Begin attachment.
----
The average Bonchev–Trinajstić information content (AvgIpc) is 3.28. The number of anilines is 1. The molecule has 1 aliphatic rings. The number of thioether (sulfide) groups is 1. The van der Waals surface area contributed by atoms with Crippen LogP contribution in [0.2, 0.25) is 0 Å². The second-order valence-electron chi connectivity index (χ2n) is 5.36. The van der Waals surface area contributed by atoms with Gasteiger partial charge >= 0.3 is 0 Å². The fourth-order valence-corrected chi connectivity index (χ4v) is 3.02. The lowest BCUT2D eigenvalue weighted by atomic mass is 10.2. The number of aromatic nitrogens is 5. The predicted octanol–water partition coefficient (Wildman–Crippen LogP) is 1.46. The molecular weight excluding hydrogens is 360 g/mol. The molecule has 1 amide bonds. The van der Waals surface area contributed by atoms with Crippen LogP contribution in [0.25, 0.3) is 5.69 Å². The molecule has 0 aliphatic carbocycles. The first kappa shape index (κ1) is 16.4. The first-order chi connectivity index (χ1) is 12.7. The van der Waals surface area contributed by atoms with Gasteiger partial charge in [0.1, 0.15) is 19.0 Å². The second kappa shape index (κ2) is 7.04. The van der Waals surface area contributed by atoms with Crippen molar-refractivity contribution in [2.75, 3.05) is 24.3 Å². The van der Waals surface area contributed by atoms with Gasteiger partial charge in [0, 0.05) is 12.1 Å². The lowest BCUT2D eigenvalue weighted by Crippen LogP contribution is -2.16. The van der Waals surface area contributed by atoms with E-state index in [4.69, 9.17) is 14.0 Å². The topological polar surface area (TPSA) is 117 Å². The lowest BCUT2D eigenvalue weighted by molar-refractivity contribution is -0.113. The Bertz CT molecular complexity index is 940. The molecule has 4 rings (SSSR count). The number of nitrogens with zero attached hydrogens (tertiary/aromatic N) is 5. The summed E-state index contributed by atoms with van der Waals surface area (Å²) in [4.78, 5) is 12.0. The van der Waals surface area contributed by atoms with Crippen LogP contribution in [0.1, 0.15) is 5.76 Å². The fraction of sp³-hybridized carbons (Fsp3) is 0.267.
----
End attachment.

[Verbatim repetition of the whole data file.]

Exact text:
The average Bonchev–Trinajstić information content (AvgIpc) is 3.28. The number of anilines is 1. The molecule has 1 aliphatic rings. The number of thioether (sulfide) groups is 1. The van der Waals surface area contributed by atoms with Crippen LogP contribution in [0.2, 0.25) is 0 Å². The second-order valence-electron chi connectivity index (χ2n) is 5.36. The van der Waals surface area contributed by atoms with Gasteiger partial charge >= 0.3 is 0 Å². The fourth-order valence-corrected chi connectivity index (χ4v) is 3.02. The lowest BCUT2D eigenvalue weighted by atomic mass is 10.2. The number of aromatic nitrogens is 5. The predicted octanol–water partition coefficient (Wildman–Crippen LogP) is 1.46. The molecular weight excluding hydrogens is 360 g/mol. The molecule has 1 amide bonds. The van der Waals surface area contributed by atoms with Crippen LogP contribution in [0.25, 0.3) is 5.69 Å². The molecule has 0 aliphatic carbocycles. The first kappa shape index (κ1) is 16.4. The first-order chi connectivity index (χ1) is 12.7. The van der Waals surface area contributed by atoms with Gasteiger partial charge in [0.1, 0.15) is 19.0 Å². The second kappa shape index (κ2) is 7.04. The van der Waals surface area contributed by atoms with Crippen molar-refractivity contribution in [2.75, 3.05) is 24.3 Å². The van der Waals surface area contributed by atoms with Gasteiger partial charge in [0, 0.05) is 12.1 Å². The lowest BCUT2D eigenvalue weighted by Crippen LogP contribution is -2.16. The van der Waals surface area contributed by atoms with E-state index in [4.69, 9.17) is 14.0 Å². The topological polar surface area (TPSA) is 117 Å². The lowest BCUT2D eigenvalue weighted by molar-refractivity contribution is -0.113. The Bertz CT molecular complexity index is 940. The molecule has 4 rings (SSSR count). The number of nitrogens with zero attached hydrogens (tertiary/aromatic N) is 5. The summed E-state index contributed by atoms with van der Waals surface area (Å²) in [4.78, 5) is 12.0. The van der Waals surface area contributed by atoms with Crippen LogP contribution in [0.1, 0.15) is 5.76 Å². The fraction of sp³-hybridized carbons (Fsp3) is 0.267.